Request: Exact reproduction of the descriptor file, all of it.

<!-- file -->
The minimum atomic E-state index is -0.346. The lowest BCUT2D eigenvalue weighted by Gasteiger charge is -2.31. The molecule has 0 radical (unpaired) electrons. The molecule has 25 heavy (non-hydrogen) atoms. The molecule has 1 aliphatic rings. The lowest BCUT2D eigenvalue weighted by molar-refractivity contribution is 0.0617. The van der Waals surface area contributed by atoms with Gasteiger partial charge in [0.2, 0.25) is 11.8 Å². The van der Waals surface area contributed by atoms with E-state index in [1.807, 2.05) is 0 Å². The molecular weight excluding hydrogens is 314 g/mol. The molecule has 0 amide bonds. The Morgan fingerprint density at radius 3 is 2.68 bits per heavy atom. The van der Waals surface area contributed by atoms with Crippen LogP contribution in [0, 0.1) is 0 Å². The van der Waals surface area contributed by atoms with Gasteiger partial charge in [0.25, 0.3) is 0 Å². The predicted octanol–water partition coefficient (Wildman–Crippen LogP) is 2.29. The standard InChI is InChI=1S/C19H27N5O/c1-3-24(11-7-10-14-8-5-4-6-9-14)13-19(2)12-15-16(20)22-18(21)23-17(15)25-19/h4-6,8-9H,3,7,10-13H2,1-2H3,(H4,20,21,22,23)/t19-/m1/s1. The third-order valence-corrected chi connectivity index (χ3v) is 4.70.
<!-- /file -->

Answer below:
The minimum atomic E-state index is -0.346. The lowest BCUT2D eigenvalue weighted by Gasteiger charge is -2.31. The molecule has 0 radical (unpaired) electrons. The molecule has 25 heavy (non-hydrogen) atoms. The molecule has 1 aliphatic rings. The lowest BCUT2D eigenvalue weighted by molar-refractivity contribution is 0.0617. The van der Waals surface area contributed by atoms with Gasteiger partial charge in [0.2, 0.25) is 11.8 Å². The van der Waals surface area contributed by atoms with E-state index in [1.807, 2.05) is 0 Å². The molecular weight excluding hydrogens is 314 g/mol. The molecule has 0 amide bonds. The Morgan fingerprint density at radius 3 is 2.68 bits per heavy atom. The van der Waals surface area contributed by atoms with Crippen LogP contribution in [0, 0.1) is 0 Å². The van der Waals surface area contributed by atoms with Gasteiger partial charge in [0.25, 0.3) is 0 Å². The predicted octanol–water partition coefficient (Wildman–Crippen LogP) is 2.29. The standard InChI is InChI=1S/C19H27N5O/c1-3-24(11-7-10-14-8-5-4-6-9-14)13-19(2)12-15-16(20)22-18(21)23-17(15)25-19/h4-6,8-9H,3,7,10-13H2,1-2H3,(H4,20,21,22,23)/t19-/m1/s1. The third-order valence-corrected chi connectivity index (χ3v) is 4.70.